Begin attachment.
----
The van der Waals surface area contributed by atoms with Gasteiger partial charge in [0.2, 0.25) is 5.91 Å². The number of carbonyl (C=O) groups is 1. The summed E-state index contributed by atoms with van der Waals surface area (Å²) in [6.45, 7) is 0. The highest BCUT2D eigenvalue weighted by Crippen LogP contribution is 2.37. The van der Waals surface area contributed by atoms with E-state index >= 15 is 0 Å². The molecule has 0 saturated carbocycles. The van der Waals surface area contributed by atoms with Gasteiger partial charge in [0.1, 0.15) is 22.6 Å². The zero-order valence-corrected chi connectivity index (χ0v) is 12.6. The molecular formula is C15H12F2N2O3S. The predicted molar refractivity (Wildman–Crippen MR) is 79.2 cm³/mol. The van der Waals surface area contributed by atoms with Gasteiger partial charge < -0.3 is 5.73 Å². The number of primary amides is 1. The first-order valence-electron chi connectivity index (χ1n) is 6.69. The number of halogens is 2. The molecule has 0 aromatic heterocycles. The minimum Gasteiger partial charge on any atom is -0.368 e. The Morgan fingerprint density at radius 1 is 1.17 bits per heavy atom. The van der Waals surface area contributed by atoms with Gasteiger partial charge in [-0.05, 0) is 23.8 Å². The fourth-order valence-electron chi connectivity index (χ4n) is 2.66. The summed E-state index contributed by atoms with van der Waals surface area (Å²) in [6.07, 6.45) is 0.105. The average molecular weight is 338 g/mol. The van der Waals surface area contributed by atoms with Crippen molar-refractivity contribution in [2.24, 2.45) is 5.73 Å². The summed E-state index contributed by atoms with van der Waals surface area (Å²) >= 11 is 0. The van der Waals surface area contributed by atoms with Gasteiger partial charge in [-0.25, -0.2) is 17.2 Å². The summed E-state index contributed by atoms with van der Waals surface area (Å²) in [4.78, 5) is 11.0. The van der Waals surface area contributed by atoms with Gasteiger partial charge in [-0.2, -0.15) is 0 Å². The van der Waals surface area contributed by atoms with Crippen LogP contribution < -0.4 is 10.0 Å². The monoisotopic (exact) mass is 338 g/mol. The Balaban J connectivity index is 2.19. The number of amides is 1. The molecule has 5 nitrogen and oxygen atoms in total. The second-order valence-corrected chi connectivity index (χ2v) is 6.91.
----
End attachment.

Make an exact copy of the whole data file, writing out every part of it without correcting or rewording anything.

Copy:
The van der Waals surface area contributed by atoms with Gasteiger partial charge in [0.2, 0.25) is 5.91 Å². The number of carbonyl (C=O) groups is 1. The summed E-state index contributed by atoms with van der Waals surface area (Å²) in [6.45, 7) is 0. The highest BCUT2D eigenvalue weighted by Crippen LogP contribution is 2.37. The van der Waals surface area contributed by atoms with E-state index >= 15 is 0 Å². The molecule has 0 saturated carbocycles. The van der Waals surface area contributed by atoms with Gasteiger partial charge in [0.1, 0.15) is 22.6 Å². The zero-order valence-corrected chi connectivity index (χ0v) is 12.6. The molecular formula is C15H12F2N2O3S. The predicted molar refractivity (Wildman–Crippen MR) is 79.2 cm³/mol. The van der Waals surface area contributed by atoms with Gasteiger partial charge < -0.3 is 5.73 Å². The number of primary amides is 1. The first-order valence-electron chi connectivity index (χ1n) is 6.69. The number of halogens is 2. The molecule has 0 aromatic heterocycles. The minimum Gasteiger partial charge on any atom is -0.368 e. The Morgan fingerprint density at radius 1 is 1.17 bits per heavy atom. The van der Waals surface area contributed by atoms with Gasteiger partial charge in [-0.05, 0) is 23.8 Å². The fourth-order valence-electron chi connectivity index (χ4n) is 2.66. The summed E-state index contributed by atoms with van der Waals surface area (Å²) in [6.07, 6.45) is 0.105. The average molecular weight is 338 g/mol. The van der Waals surface area contributed by atoms with Crippen molar-refractivity contribution in [2.24, 2.45) is 5.73 Å². The summed E-state index contributed by atoms with van der Waals surface area (Å²) >= 11 is 0. The van der Waals surface area contributed by atoms with Gasteiger partial charge in [-0.25, -0.2) is 17.2 Å². The summed E-state index contributed by atoms with van der Waals surface area (Å²) in [4.78, 5) is 11.0. The van der Waals surface area contributed by atoms with Gasteiger partial charge in [-0.2, -0.15) is 0 Å². The van der Waals surface area contributed by atoms with Crippen LogP contribution < -0.4 is 10.0 Å². The monoisotopic (exact) mass is 338 g/mol. The Balaban J connectivity index is 2.19. The number of amides is 1. The molecule has 5 nitrogen and oxygen atoms in total. The second-order valence-corrected chi connectivity index (χ2v) is 6.91.